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No Such Thing as a Free Lunch on Major Airlines
The major airlines are aiming to boost their profitability through the raising and initiation of new ancillary fees, such as those charged for baggage and other unbundled services not included in the price of the airfare. For reference, at UAL Corp. (UAUA), owner of United Airlines, these high-margined revenues rose $141 million in 2009, to around $1.1 billion, despite an approximate 7% falloff in air traffic and a $3.9 billion overall top-line decline. Thus far during 2010, carriers are still tacking on additional charges for previously free items.
Value Line Air Transport Industry participants currently include five major legacy U.S.-based airlines: Delta Air Lines (DAL), AMR Corp. (AMR), American’s parent, UAL, Continental (CAL), and US Airways (LCC). There are also a number of smaller regional entities, the largest being Southwest (LUV). The major carriers have been struggling to be profitable in recent quarters, due to elevated oil prices, and an ongoing influx of competition on domestic routes that is restraining airfares. One method of offsetting earnings pressure has been to boost ancillary fees, in addition to cutting available seating capacity and forming alliances.
The transport of bags is the primary service charged for by airlines. Currently, most domestic airlines ask for $20 to $25 for the first checked bag. Alaska (ALK) is apparently the most recent U.S. carrier to waive its free policy and begin charging for the first checked bag. JetBlue (JBLU) and Southwest are the only two remaining U.S. airlines offering this service for free. This policy is made possible by their more efficient operating structures, utilizing point-to-point route systems, versus the traditional hub-and-spoke model. Carry-on bags, meantime, have always been allowed for free, and continue to be. That said, Spirit Airlines (not covered by Value Line) this year announced the addition of a carry-on bag fee of up to $45 beginning on August 1, 2010. It is unlikely that the remaining carriers will jump on this idea in the near term.
A second item air travelers are now more apt to be required to pay for is food. Notably, on April 1st, Continental became the last major carrier to launch such fees. Carriers generally ask for $2-$5 for a meal. Again, JetBlue and Southwest, in addition to a few lesser-known airlines, namely Midwest and Hawaiian, remain holdouts in this regard. Alcoholic beverages, conversely, always command a fee, typically $6.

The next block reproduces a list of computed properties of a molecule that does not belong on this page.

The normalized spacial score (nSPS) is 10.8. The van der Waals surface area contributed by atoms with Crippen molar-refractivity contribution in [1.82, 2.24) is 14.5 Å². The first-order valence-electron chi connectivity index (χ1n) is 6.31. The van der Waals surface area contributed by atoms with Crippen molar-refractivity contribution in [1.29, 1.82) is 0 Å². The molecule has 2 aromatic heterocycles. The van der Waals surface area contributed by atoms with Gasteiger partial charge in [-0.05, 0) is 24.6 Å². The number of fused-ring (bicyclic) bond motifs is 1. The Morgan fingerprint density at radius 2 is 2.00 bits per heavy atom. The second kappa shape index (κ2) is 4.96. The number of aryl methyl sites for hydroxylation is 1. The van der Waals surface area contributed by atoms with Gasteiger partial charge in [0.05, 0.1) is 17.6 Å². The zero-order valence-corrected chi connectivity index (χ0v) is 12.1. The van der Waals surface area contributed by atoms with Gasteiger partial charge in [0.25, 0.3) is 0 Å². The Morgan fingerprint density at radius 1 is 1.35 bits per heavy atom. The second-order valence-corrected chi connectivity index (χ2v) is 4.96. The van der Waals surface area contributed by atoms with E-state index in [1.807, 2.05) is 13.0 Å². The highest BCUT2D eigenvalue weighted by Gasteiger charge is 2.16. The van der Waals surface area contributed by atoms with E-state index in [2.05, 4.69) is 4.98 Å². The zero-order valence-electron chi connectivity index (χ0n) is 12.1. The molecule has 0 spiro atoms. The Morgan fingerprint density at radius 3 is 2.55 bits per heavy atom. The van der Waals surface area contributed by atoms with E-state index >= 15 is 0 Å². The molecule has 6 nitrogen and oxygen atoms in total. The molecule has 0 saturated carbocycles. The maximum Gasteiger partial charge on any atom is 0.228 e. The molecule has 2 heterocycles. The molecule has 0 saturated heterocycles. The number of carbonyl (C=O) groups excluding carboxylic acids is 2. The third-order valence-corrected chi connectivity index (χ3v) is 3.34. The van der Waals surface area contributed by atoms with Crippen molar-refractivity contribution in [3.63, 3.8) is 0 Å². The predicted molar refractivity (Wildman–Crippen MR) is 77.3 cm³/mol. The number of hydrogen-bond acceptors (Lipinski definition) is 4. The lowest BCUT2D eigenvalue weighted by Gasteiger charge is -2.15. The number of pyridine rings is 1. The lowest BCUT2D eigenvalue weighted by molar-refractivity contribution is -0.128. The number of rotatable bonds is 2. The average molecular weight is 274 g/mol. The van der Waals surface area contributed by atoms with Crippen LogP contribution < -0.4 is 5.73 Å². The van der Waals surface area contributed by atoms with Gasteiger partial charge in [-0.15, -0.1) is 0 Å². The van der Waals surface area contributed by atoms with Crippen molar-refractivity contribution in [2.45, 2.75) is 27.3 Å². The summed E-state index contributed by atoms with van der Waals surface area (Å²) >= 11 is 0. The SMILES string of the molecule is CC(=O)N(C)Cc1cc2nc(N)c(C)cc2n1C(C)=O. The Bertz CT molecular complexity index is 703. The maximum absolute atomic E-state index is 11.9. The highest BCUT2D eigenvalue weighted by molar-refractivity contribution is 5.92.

Finally, in terms of free airline amenities, there is the matter of blankets/pillows. In this case, there usually is no fee, with several exceptions. A “sleep set” on an AMR flight will cost $8. Passengers on Allegiant (ALGT), JetBlue, US Airways, and Virgin America flights will also be required to pay for these items, possibly because most of these carriers’ flights are short haul.
It is clear that the existence of free items on flights is diminishing. In fact, one carrier even has proposed the idea of charging for the use of on-board toilets. The airline, Ryanair, is having difficulties gaining approval for the plan, though.
Overall, we estimate that most Air Transport industry players’ ancillary top lines will climb again this year. At the leading ancillary revenue generator, UAL, that per-passenger amount rose by 4.5% in the first quarter. Still, the positive effect on margins is likely to be relatively modest, as, even for UAL, ancillary revenues remain only about 7% of the total.
The small amount of revenue actually generated by these fees, however, raises the question of how far the airlines can push their customers before the already negative image these firm’s have gets tarnished beyond repair. Clearly, charging for bathroom privileges is beyond the reason of most people, but some might put carry-on luggage in that same category. We believe that airlines are going to have to find a balance. What is clear is that some industry participants, such as JetBlue, are using the current trend of frugality to their advantage.